Consistent with other risk assets, the US high yield market* has seen significant volatility the past few weeks, with month-to-date performance of (-3.1%) as of December 15. The dramatic sell off in the high yield market has been driven largely by the collapse in commodity prices. Commodity related sectors, which represent 17% of the high yield market, have been the main driver for high-yield’s setback since September. Not surprisingly, as of December 15, the worst performing sectors month-to-date have been Energy (-9.5%) and Metals/Mining (-6.4%)*. This in turn has driven a stretch of sizeable retail fund outflows. Outflows reported over the week ending Dec 9th were -$3.5bn (1.8% AUM), the third largest outflow on record. Fund flows have helped contribute to significant performance pressure beyond commodity related sectors, including Media (-2.1%), Technology (-2.6%), and Telecom (-2.0%). Technicals have overwhelmed fundamentals in the broader high yield market.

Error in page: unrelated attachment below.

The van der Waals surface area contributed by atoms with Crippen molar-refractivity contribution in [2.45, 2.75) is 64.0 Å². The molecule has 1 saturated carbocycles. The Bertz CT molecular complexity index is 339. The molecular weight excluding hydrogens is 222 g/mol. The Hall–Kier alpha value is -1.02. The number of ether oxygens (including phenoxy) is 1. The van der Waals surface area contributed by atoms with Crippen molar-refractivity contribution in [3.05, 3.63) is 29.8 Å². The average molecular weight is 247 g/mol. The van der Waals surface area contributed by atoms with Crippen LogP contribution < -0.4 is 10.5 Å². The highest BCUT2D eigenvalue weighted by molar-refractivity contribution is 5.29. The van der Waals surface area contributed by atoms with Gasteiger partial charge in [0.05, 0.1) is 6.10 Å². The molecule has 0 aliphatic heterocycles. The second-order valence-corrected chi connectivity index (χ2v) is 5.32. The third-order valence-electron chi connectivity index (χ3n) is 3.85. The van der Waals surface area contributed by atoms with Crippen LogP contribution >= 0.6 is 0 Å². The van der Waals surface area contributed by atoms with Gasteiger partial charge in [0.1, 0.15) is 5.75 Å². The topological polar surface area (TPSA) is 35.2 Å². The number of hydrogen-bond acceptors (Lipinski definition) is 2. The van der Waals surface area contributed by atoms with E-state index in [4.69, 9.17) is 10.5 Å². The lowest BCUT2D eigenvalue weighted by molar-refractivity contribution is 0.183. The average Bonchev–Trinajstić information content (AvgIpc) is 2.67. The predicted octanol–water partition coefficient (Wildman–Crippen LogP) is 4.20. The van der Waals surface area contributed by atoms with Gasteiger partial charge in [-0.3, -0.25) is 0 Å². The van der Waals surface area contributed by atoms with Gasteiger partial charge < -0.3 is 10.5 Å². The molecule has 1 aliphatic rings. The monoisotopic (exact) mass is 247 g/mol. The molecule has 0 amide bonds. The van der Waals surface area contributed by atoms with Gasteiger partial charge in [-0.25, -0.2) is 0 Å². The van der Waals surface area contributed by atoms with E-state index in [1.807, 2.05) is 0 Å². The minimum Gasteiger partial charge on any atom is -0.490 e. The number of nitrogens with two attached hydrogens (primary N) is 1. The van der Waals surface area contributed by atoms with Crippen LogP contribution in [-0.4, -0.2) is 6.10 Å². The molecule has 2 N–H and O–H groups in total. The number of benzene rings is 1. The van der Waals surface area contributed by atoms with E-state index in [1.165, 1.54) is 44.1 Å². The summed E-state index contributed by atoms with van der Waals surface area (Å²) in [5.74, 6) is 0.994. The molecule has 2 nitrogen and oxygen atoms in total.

The high yield market certainly has its challenges. However, recent negative press centered on certain “high yield” funds has created significant confusion. The articles have been focused on funds that have been invested in the least liquid and lowest parts of capital structures, and with unusually high percentages of non-rated and lower rates securities. These funds would be more accurately described as distressed funds and are not representative of a typical high yield mutual fund.
*BofA Merrill Lynch US High Yield Index